Chincoteague Monarch Monitoring ProjectOct 2, 2011 08:35:14 AM
7am: Sunrise was hidden by low, heavy, black clouds. A light drizzle fell over most of Chincoteague but Assategue was dry. A few rays of sun beamed through the clouds, creating perfect conditions for a spectacular sight-- a full arc, double spectrum rainbow! Maybe a good omen? The temp was 45 degrees F with west winds at 18mph-- a nippy morning! No monarchs in flight, and no monarchs at any of the usual roost sites. I scanned the sky for one last look and it was alive with migrating osprey and bald eagles.
The cycles continue. All is how it should be, except for the migrating monarchs. Even with all the life around me, the island is silenced by their absence.
Chincoteague Monarch Monitoring ProjectOct 2, 2011 06:22:37 PM
12:30pm: Cloudy, temp 55 degrees F, wind NW at 10mph. This was a good migration day for the hawks. Merlins zipped through the refuge, along with Peregrines. The mid-day road census had just 6 monarchs. One was nectaring on Bidens laevis and the others were migrating along the beach. By late afternoon the wind shifted and was WNW at 15mph with temp dropping to 45 degrees. Periods of light rain continued until 6pm. This is the kind of bone-chilling weather that makes you want to light a fire in the fireplace and settle in for the night. These conditions will continue through Monday and into Tuesday morning. Tuesday afternoon may bring more monarchs with full sun, warmer temps and NW winds. One can only hope . . .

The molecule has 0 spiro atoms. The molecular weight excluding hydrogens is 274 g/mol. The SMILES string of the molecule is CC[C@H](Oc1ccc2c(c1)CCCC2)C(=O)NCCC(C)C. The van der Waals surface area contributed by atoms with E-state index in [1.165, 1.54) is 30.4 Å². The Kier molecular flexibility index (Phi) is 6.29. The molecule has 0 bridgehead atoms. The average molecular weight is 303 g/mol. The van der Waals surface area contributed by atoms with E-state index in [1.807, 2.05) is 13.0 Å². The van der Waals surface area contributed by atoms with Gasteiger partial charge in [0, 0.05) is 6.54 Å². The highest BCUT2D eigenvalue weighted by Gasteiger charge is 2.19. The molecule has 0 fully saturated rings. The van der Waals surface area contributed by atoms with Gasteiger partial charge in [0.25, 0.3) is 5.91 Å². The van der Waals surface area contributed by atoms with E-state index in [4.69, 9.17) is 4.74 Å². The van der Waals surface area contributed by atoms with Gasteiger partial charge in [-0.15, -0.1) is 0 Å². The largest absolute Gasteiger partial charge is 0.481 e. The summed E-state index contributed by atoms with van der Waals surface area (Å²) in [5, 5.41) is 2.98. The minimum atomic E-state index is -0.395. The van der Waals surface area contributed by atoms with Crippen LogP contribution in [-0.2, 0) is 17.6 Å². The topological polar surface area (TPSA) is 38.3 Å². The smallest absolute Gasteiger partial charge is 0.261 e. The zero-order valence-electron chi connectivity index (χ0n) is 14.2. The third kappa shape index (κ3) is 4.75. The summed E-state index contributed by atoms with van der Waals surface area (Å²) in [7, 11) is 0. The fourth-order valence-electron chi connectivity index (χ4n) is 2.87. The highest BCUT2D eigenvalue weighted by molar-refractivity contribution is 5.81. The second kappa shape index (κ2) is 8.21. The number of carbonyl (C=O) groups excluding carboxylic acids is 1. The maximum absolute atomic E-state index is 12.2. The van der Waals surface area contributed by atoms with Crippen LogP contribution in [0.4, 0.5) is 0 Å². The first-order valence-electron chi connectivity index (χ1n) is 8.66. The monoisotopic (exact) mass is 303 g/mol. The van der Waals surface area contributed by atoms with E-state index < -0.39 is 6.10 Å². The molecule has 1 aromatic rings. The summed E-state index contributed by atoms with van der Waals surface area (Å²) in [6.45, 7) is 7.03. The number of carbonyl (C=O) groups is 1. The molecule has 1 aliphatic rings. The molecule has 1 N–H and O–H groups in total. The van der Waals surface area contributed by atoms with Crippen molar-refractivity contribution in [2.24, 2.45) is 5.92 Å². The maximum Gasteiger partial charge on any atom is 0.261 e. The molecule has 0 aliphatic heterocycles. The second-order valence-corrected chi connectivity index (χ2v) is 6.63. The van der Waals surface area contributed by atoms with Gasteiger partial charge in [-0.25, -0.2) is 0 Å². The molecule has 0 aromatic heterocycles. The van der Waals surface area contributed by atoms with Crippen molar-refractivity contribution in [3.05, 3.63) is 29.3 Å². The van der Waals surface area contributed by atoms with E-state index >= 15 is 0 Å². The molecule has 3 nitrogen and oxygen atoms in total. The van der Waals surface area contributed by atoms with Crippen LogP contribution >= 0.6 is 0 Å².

Chincoteague Monarch Monitoring ProjectOct 3, 2011 10:01:40 AM
7:30-9:30am: heavy cloud cover, 55 degrees F, wind WSW at 3mph. These may not sound like good conditions for monarch migration, but in the past I have seen monarchs migrating, flying right into the SW winds as long as the windspeed is low.
I walked south about a mile toward the hook of the island this morning at low tide, looking for any dead monarchs that the high tide may have deposited on the beach during the night. I found none. Nor did I see any migrating monarchs. However, hawks were on the move. In one binocular view I had a Peregrine, a merlin, and a kestrel. The merlin and Peregrine decided to dive on a willet, but they clashed and neither got the prize. With no NW tailwind to keep them aloft, all the hawks were seizing this opportunity to hunt. The ospreys hovered and made multiple dives for fish in Tom's Cove. And based on the fresh tracks in the sand, It had also been a busy feeding night for raccoons, opossums, and foxes. There were several piles of sand where they had hunted ghost crabs from their burrows, and piles of eggshells where they had feasted on diamondback terrapins still in the nest.